Anyway, as I said before, this woman is remarkable. But she commented to me at one point in our conversation: "You will never know what it's like to be a disabled child. You are lucky to have had a life before disability." I agree. I will never know what it's like to be bussed to a school over an hour away from home, in a minibus full of kids in wheelchairs who have to be dropped off in different neighborhoods, because there is only one handicap-accessible school in a whole borough. Then again, disabled children today will never know that, either. The post-ADA world is much better in the way of education.
Therein lies the comparison to my African-American colleague's son. Children today with disabilities haven't lived through "the struggles" of their predecessors. Neither have I. I never had to deal with as many businesses and buildings that I couldn't enter because of inaccessibility; nor have I had the experience of being stuck on my block because there were no "curb cuts" or even forcibly homebound because I could not get out of my building.
Nor will I ever know what it's like to be shunned by other children, whose mommies pull them away in the playground, as if disabilities were contagious. Not to mention that able-bodied kids are bullied every minute if they are "different" in other ways. Able-bodied children have troubles too, just different ones.
At the last meeting I attended at Concepts, some of my fellow board members were commenting about the new director of the Mayor's Office for People with Disabilities, saying that he wouldn't be as effective as his predecessor, because the predecessor had been blind from birth and the new man in the job has not been disabled his whole life. The man sitting next to me (who is disabled from birth) then said, "There's a big difference between someone who has been disabled his whole life and someone who hasn't," and the woman sitting next to him (also disabled all her life) nodded her head.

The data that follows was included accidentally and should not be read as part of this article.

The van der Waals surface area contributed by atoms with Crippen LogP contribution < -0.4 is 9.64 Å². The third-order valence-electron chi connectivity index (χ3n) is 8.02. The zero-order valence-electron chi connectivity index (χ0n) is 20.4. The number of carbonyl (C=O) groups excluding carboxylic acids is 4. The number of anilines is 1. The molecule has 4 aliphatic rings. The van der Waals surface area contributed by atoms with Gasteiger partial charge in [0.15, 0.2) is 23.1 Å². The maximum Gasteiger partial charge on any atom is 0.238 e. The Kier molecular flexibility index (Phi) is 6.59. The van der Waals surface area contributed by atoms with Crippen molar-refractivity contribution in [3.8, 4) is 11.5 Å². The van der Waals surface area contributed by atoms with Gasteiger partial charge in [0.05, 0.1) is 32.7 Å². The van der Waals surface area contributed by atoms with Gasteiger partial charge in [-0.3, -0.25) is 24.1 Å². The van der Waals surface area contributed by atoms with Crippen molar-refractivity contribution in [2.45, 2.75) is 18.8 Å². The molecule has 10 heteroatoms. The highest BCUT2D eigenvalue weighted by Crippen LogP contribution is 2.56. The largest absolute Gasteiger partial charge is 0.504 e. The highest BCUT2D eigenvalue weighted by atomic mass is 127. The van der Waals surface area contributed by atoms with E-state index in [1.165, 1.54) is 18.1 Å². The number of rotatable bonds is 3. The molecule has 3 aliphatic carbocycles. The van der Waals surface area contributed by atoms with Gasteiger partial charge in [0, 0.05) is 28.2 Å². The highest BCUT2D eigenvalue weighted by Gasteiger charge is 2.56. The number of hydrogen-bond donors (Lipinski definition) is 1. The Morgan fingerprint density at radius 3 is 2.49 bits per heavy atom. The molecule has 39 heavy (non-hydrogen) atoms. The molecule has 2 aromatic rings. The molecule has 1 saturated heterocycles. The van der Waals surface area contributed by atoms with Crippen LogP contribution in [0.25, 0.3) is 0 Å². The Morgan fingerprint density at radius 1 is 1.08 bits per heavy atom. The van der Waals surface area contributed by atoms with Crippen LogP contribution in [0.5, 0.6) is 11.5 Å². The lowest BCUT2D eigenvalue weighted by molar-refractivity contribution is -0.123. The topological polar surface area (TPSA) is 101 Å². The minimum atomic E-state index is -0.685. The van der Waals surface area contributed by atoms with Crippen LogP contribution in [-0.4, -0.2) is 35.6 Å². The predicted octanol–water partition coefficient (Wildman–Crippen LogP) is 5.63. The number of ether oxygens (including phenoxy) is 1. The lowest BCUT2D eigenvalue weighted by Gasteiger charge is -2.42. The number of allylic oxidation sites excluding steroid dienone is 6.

Is it fair to compare situations like this? Sometimes. Like when I watch those infomercials from St. Jude's Children's Hospital where Marlo Thomas introduces us to babies and little children going through cancer treatments, I think, "There's nothing worse than this, especially if they die. There is no loss worse than watching a child suffering and then burying a child." And yes, having a disabled child is the toughest, especially before the ADA.
It doesn't mean I can't be effective as a spokesperson. And should it have been a criterion when choosing the MOPD director, that the successful candidate be disabled from birth or childhood, in order to empathize?
This blog originally was posted on February 14, 2013.
About the Author
I live in Queens, N.Y., with my foster bunny Chelsea. I am a product of Depression-era parents, who brought me up with good, wholesome middle-class Jewish values on a steady diet of Chinese food and non-cable TV. All things considered, I came out OK, except that I am neurologically disabled since 2004 when I was diagnosed with ALS, or Lou Gehrig's disease. This caused me to finally "sit still and shut up," something people have been begging me to do all my life. So I write. The rest is history.
Fern's blog is titled is Forced To Sit Still and Shut Up — Life Before and During ALS.
Editor's note: Fern Cohen's living arrangement is described in Living Independently with ALS.